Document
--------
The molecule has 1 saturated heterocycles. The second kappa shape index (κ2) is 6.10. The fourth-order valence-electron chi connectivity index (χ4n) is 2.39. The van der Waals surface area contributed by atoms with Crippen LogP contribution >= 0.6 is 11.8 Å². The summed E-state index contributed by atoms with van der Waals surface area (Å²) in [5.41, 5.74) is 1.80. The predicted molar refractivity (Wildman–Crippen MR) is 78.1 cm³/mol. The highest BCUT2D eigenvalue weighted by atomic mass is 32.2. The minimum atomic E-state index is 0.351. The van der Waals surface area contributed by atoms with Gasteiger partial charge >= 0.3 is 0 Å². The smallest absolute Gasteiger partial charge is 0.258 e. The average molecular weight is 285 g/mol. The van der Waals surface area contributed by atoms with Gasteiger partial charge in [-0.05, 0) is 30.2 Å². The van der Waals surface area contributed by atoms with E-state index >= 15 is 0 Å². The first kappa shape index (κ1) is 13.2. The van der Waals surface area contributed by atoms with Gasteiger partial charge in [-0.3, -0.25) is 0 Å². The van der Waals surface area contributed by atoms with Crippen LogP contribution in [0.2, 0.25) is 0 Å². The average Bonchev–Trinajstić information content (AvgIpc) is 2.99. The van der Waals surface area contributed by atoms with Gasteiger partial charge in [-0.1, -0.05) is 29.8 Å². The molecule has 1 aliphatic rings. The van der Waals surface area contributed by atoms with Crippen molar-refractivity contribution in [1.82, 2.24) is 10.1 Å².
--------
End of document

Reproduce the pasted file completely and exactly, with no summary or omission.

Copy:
The molecule has 1 saturated heterocycles. The second kappa shape index (κ2) is 6.10. The fourth-order valence-electron chi connectivity index (χ4n) is 2.39. The van der Waals surface area contributed by atoms with Crippen LogP contribution >= 0.6 is 11.8 Å². The summed E-state index contributed by atoms with van der Waals surface area (Å²) in [5.41, 5.74) is 1.80. The predicted molar refractivity (Wildman–Crippen MR) is 78.1 cm³/mol. The highest BCUT2D eigenvalue weighted by atomic mass is 32.2. The minimum atomic E-state index is 0.351. The van der Waals surface area contributed by atoms with Gasteiger partial charge >= 0.3 is 0 Å². The smallest absolute Gasteiger partial charge is 0.258 e. The average molecular weight is 285 g/mol. The van der Waals surface area contributed by atoms with Gasteiger partial charge in [-0.05, 0) is 30.2 Å². The van der Waals surface area contributed by atoms with E-state index >= 15 is 0 Å². The first kappa shape index (κ1) is 13.2. The van der Waals surface area contributed by atoms with Gasteiger partial charge in [-0.3, -0.25) is 0 Å². The van der Waals surface area contributed by atoms with Crippen LogP contribution in [0.2, 0.25) is 0 Å². The average Bonchev–Trinajstić information content (AvgIpc) is 2.99. The van der Waals surface area contributed by atoms with Gasteiger partial charge in [-0.1, -0.05) is 29.8 Å². The molecule has 1 aliphatic rings. The van der Waals surface area contributed by atoms with Crippen molar-refractivity contribution in [1.82, 2.24) is 10.1 Å².